addm/security/combined hardware-virtual isolation:
2.9: 3.31: intro:
. certain attributes of data are essential to security;
eg, by retagging arbitrary data so that it is
usable as a pointer to code,
we can treat malware data as instructions to follow .
. generally all data can be tagged
just as it is done by xml .
. there are 2 possible ways to enforce
process isolation and ROM attributes:
# HW (hardware) mem'mgt,
# VM (virtual machine) mem'mgt .
. hardware mem'mgt can enforce VM mem'mgt:
the VM's run-time exec never needs to change;
so, HW mem'mgt can see that code as const;
also, any file that the VM is trying to interpret
can be treated by the HW mem'mgt as
something that only the VM process can modify .
. finally, the VM has its own process space
and this should keep other processes
from corrupting its work space .
. for the rest of this article,
we are referring only to the VM process,
so a "user process" in this context
is a virtual app that our VM is executing .
. there are 3 possible ways to ensure that
tags are not corrupted by a user process:
# a read-only permission;
# only VM can modify;
# a dual-owner mem'mgt strategy:
. put the tags and pointers in supervisor space,
while the data is still in user space .
. the symbol table contains object type.tags
(though subtype.tags can be on the stack);
and, the symbol table can be in ROM
along with the code its holding the symbols of .
. HW mem'mgt may not support dual-owner mem;
but it can isolate the VM,
and that can implement dual-owner mem .
2.9: the 2 implementations of dual-owner mem:
# the type.tag way:
. when user's want to implement tagged data,
they define datatypes that add type.tags;
and then, by well-understood mechanisms,
the VM recognizes type.tags .
# the xml way:
. xml inherently has a tree-like shape;
and, the usual way we define trees
is to define nodes of some constant size;
therefore, trees entail a lot of pointers:
each node is 3 pointers:
# 2 pointers to child trees,
# a pointer to symbol for the xml tag .
. a tree object has 2 parts:
the collection of same-size nodes
fit neatly in one part;
and then the odd-shaped data blocks
(like the text that xml is tagging)
are arranged in a heap within a 2nd part;
the first word of the tree object
is a pointer to the 2nd part .
. the xml tags can provide permissions
such as ROM or supervisor's space .
. for a read-only xml tree
we can save space like so:
. there are 2 types of xml objects:
# atom: (tag, ptr to data);
(tag, number of items, item#1, ... item#n),
where item is a ptr to atom or enclosure .
. this way still gives us a tree-like structure
that is easy for robots to read,
in contrast to the xml style
that needs expensive parsing
before being quickly readable .]
2.9: resource display:
. when we say the "resources of a process"
we mean the other objects or programs
that a process can have access to .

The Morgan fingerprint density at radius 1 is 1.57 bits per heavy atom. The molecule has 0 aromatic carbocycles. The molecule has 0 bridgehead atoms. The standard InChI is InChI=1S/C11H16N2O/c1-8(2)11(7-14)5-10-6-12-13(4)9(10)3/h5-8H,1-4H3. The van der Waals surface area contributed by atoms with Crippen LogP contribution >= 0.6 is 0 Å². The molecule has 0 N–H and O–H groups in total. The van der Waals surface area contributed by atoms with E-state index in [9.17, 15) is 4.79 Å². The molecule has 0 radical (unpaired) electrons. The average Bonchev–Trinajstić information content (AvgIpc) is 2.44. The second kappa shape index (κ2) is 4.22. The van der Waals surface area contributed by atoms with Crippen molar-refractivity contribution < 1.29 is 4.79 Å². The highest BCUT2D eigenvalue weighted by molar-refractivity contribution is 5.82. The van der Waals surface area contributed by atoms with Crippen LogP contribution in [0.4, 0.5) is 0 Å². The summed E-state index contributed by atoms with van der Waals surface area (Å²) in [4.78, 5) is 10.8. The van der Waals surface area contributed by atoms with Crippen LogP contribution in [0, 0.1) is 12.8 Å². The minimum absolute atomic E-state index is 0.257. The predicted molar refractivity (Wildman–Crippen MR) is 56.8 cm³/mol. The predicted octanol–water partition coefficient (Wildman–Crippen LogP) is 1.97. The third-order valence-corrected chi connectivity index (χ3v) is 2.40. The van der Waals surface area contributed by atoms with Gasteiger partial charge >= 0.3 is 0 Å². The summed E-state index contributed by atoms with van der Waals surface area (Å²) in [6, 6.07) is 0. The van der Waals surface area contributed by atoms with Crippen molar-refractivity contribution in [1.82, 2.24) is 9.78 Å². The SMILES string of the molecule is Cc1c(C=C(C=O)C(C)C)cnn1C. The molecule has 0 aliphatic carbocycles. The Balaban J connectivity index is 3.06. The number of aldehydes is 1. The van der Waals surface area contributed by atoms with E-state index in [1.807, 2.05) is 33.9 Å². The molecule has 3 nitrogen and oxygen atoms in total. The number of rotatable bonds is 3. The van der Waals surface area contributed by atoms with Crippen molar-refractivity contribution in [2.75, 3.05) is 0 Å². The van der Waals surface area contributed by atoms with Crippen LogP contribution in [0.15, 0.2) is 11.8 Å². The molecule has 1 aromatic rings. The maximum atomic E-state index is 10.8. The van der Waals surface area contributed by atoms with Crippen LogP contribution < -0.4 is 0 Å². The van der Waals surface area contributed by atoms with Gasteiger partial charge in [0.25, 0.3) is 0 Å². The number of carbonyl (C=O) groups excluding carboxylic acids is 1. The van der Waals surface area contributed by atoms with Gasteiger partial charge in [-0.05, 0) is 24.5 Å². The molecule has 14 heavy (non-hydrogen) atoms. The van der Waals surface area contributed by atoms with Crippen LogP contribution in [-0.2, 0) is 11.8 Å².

. the "resource display" is a set of
pointers to these resources .
( all pointers are just indices;
most "pointers" are indexing the local symbol table;
whereas resources are indices into
an array of system modules).
. the resource display
is considered to be a dual-user space;
because, the supervisor can rewrite the display,
while at the same time the owning process
can only read it, not rewrite it .
2.9: how a VM offers protection:
. every object creation address
is recorded by the kernel (the supervisor)
that seems too complicated and wasteful
so, why can't a VM system alone
provide the needed supervisor-user separation ?
. here's how the kernel handles a
stack smasher attack:
. normally in code there is an evil alliance
between the coder and CPU
that is cutting out the kernel
from having an intermediary control .
. in a VM, on the other hand,
code is interpreted by the kernel not the CPU .
. code typically offers to accept input
that will be too large for a given input buffer
which is on the stack .
. code typically does not offer to
check buffer limits
so then when filling the buffer
it overwrites a return address,
and control is diverted to a malware module .
. but when interpreted by a VM,
the user code could not have established
a stack presence
without asking for an array to be placed there,
and once the VM is asked to
write to such an array
it knows to check the array's boundary limits
before writing to it;
(this might be slow but it's not space-wasting )
-- if you want only energy-efficient code,
run only code that you can trust,
and that you know won't change
because it's tagged as ROM .
. the supervisor is defining the data structures,
and can tag certain fields as being system-only
so that it knows that a user process's code
is not allowed to modify it .
. as it executes the user code,
it's doing the type-checking
which includes reservation of system tags
for access only by system code .
mis: complicated scheme obviated by VM control:
. each system-only field has an address;
and that address can't change
without system cooperation;
that address is in a sorted list or a hash & sort,
and in the kernel space;
but, similarly in a vm
the system checks that every object is a
ptr to modules symbol table in kernel space
so the symbol table entry
has permissions and data type .
mis: symbol-table isn't hardware-isolated:
( using the HW mem mgt unit to retain control,
pieces of data are tagged for meaning
just as in xml
and tags are in kernel space
using a twin system of mem allocation
--. this is already being done:
the symbol table can be in kernel space;
so the idea added to that here is
the symbol table can belong to supervisor space ?
how can hardware's mem mgt provide isolation ?